Carpal Tunnel Release for Advanced Disease in Patients 70 Years and Older: Does Outcome from the Patient’s Perspective Justify Surgery?

Author(s): Tomaino MM, Weiser RW

Source: J Hand Surg 26B: 481-483, 2001.


The authors retrospectively reviewed 13 patients 70 years of age and older with advanced carpal tunnel syndrome who underwent open carpal tunnel release surgery.  Patient satisfaction and symptom resolution were assessed at an average of 27 months postoperatively using the Brigham Carpal Tunnel Syndrome questionnaire.  Eleven of 13 patients reported only minimal residual symptoms and were either satisfied or very satisfied with the procedure and the status of their hand.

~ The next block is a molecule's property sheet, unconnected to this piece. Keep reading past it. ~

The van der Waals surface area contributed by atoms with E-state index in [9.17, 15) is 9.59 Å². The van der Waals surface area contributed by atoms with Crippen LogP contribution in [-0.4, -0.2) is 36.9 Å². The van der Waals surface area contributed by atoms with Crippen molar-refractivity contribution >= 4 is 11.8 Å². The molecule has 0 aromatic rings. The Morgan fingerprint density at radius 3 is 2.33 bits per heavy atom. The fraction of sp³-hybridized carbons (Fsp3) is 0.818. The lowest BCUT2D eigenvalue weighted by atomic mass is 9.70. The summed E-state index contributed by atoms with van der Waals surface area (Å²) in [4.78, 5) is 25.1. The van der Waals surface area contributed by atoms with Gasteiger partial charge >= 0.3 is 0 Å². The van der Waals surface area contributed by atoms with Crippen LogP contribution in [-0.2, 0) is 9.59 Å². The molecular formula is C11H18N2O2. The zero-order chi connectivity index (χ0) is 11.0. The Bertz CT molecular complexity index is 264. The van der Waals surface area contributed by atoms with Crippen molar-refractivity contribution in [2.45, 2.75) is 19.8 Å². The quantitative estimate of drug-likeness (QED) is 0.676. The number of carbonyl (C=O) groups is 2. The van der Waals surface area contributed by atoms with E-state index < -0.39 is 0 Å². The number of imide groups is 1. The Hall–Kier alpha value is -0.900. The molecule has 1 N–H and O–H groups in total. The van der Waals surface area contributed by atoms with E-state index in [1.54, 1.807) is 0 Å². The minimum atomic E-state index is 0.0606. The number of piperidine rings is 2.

Previous studies have shown that carpal tunnel release surgery can improve clinical symptoms and electrophysiological parameters in cases of long-standing nerve impairment (Nolan et al, JHS, 1992; Aulisa et al, JHS, 1989).  However, complete clinical recovery and significant electrophysiological improvement are unlikely.  If the risks of surgery are acceptable, median nerve decompression for advanced carpal tunnel syndrome in the elderly should be considered when non-operative treatment measures fail to provide satisfactory relief.  Although the surgery may not always be beneficial, especially in those individuals with an associated peripheral neuropathy, it rarely makes these individuals worse.


Related Links
Journal of Hand Surgery